Nigeria yesterday in Sweden was applauded for her efforts in constructing the multi-billion naira Kashimbilla dam as one of the global example of connecting the nexus of food, water and energy.
Speaking at the African Focus Day at the 24th edition of the World Water Week in Stockholm, Sweden, Minister of Water Resources, Mrs Sarah Reng Ochekpe said that the Dam which cost the federal government $1 billion would generate about 30 mega watt of electricity to Benue and Taraba states.
Ochekpe said that project was undertaken by the government as a preventive measure to cushion the likely eventual breakage of Lake Nyos in the Cameroun would also be used for irrigation purposes.
The Kashimbilla/Gamovo Buffer Dam and Associated Structures in Taraba State of Nigeria is a multipurpose dam, principally designed to check the threat of the flood anticipated from the imminent break of the structurally weak volcanic Lake Nyos, situated upstream along the Cameroun line of volcanic activity; the Kashimbilla Dam project is therefore a proactive preemptive response by the Federal Government of Nigeria to the report of the United Nations Environmental Programme (UNEP) of great catastrophe that might result from imminent collapse of Lake Nyos.
Lake Nyos is a deep lake high on the flank of an inactive volcano in the Oku volcanic plain along the Cameroon line of volcanic activity. A volcanic dam impounds the lake waters.
A pocket of magma lies beneath the lake and leaks carbon dioxide (CO2) into the water, changing it into carbonic acid. Nyos is one of only three known exploding lakes to be saturated with carbon dioxide in this way, the others being Lake Monoun, also in Cameroon, and Lake Kivu in Democratic Republic of Congo.
She said that Kashimbilla Dam Project was conceived with the principles of integrated water resources management in mind understanding that water drives the economic and social development of nations and has a basic function in maintaining the integrity of the environment.
“In developing the Kashimbilla Dam project, a holistic approach to water management in which many different aspects are closely connected and work successfully together was adopted,” she said.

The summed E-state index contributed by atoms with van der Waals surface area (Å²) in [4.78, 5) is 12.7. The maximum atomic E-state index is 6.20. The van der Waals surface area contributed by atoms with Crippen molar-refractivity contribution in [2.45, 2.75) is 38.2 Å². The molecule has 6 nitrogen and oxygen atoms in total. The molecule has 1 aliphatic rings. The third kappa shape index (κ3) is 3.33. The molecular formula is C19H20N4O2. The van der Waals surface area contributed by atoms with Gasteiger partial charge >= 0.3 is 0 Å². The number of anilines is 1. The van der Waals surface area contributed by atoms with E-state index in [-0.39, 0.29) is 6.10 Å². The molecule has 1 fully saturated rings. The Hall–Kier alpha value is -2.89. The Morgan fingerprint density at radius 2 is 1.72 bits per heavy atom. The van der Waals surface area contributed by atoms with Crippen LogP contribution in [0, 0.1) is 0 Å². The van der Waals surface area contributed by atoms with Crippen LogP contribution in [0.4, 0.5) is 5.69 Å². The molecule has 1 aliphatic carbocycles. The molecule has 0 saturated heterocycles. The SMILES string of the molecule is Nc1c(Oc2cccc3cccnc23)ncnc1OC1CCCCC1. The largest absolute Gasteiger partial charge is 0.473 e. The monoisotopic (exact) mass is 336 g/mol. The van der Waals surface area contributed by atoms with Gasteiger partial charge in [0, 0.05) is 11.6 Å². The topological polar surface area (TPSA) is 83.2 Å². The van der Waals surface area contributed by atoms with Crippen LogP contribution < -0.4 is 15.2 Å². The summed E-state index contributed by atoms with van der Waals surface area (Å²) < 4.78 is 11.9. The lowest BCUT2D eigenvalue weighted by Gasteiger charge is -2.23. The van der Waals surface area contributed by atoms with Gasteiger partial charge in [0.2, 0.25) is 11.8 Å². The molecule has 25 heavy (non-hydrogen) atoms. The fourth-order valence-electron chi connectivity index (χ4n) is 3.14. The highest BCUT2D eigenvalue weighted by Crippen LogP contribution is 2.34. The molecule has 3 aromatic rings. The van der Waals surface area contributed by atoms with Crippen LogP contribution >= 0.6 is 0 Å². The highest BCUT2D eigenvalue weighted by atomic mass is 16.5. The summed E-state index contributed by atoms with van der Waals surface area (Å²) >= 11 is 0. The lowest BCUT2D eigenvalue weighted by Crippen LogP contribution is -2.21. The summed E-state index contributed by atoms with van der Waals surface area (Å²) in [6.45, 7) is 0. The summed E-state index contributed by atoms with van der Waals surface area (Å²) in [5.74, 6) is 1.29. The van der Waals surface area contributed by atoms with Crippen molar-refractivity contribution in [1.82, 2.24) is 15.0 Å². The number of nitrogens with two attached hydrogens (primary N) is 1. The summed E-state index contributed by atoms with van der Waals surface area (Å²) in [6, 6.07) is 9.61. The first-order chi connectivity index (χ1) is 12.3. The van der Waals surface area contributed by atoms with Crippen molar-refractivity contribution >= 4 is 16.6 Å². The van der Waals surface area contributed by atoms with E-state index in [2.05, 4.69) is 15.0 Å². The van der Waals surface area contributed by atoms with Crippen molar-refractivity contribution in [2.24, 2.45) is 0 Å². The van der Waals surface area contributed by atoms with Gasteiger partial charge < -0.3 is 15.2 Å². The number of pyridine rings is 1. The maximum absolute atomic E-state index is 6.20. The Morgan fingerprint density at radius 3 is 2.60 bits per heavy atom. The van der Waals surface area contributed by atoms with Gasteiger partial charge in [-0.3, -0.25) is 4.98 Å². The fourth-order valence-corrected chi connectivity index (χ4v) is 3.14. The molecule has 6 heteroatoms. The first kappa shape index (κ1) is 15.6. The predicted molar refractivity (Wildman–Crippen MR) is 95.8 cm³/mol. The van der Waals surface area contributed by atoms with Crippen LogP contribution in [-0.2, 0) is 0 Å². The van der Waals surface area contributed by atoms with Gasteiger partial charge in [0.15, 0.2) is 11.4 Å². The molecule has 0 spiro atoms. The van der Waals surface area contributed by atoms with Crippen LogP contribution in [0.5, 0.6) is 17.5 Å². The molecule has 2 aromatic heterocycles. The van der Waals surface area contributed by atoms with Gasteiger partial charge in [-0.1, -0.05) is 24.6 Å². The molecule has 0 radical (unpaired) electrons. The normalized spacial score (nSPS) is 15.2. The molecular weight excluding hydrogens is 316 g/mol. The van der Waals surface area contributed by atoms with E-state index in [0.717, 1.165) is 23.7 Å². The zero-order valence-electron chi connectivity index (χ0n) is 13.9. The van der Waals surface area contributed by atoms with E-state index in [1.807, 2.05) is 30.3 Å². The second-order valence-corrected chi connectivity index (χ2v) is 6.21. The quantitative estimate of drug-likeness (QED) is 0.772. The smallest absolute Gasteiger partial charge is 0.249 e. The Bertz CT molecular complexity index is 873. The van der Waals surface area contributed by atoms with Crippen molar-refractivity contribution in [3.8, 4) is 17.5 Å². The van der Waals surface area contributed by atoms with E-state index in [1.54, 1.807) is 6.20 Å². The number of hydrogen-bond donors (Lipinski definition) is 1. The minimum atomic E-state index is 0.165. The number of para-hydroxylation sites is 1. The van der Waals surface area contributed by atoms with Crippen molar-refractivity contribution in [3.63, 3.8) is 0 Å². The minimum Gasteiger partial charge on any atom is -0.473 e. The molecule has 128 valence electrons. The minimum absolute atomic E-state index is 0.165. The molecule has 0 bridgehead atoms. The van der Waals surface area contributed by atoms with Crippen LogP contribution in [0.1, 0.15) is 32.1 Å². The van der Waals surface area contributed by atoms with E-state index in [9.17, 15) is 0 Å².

Ochekpe said that the Kashimbilla multipurpose dam project has three components comprising of 40MW hydropower which would utilize about 140 m3/second, water supply component including a water treatment plant with a capacity of 60,000m3 /day to provide water to about 400,000 people, irrigation component designed to utilize 86,400m3/day to irrigate about 2000ha of farmland.
There are also ample provisions for fisheries development, tourism and provision of water for sustenance of the environment and for downstream residents.
“A process which promotes the coordinated development and management of water, land and related resources has been adopted in order to maximize the resultant economic activities and social welfare of benefitting communities in an equitable manner taking due cognizance the sustainability of vital ecosystems, in line with the Global Water Partnership’s definition of Integrated Water Resources Management,” she added.
Participants at the conference were particularly impressed by the Federal Government’s 100% funding of the project.
The prompt response of government of Nigeria to the warning given by the UNEP report of the devastating effect of an eventual breakup of Lake Nyos was highlg commended by the participants.